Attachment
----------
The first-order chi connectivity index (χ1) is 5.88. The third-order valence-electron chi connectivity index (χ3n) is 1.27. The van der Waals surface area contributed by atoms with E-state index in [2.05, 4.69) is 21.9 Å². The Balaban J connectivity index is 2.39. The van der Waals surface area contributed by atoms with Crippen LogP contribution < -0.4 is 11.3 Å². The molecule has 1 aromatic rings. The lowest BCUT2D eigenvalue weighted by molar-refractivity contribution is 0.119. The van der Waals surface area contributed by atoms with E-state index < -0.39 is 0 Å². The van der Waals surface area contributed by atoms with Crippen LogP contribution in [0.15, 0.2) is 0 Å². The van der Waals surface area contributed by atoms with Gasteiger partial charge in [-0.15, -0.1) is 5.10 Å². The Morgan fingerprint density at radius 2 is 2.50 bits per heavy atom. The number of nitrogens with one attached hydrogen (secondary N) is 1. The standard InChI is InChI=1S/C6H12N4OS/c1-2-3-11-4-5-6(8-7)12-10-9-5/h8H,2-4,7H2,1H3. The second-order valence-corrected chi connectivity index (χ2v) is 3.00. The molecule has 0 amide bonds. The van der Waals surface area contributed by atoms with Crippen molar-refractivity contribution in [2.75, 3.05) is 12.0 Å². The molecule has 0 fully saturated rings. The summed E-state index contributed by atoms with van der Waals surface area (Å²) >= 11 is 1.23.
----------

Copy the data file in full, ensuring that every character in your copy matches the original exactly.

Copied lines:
The first-order chi connectivity index (χ1) is 5.88. The third-order valence-electron chi connectivity index (χ3n) is 1.27. The van der Waals surface area contributed by atoms with E-state index in [2.05, 4.69) is 21.9 Å². The Balaban J connectivity index is 2.39. The van der Waals surface area contributed by atoms with Crippen LogP contribution < -0.4 is 11.3 Å². The molecule has 1 aromatic rings. The lowest BCUT2D eigenvalue weighted by molar-refractivity contribution is 0.119. The van der Waals surface area contributed by atoms with E-state index < -0.39 is 0 Å². The van der Waals surface area contributed by atoms with Crippen LogP contribution in [0.15, 0.2) is 0 Å². The van der Waals surface area contributed by atoms with Gasteiger partial charge in [-0.15, -0.1) is 5.10 Å². The Morgan fingerprint density at radius 2 is 2.50 bits per heavy atom. The number of nitrogens with one attached hydrogen (secondary N) is 1. The standard InChI is InChI=1S/C6H12N4OS/c1-2-3-11-4-5-6(8-7)12-10-9-5/h8H,2-4,7H2,1H3. The second-order valence-corrected chi connectivity index (χ2v) is 3.00. The molecule has 0 amide bonds. The van der Waals surface area contributed by atoms with Crippen molar-refractivity contribution in [2.75, 3.05) is 12.0 Å². The molecule has 0 fully saturated rings. The summed E-state index contributed by atoms with van der Waals surface area (Å²) >= 11 is 1.23.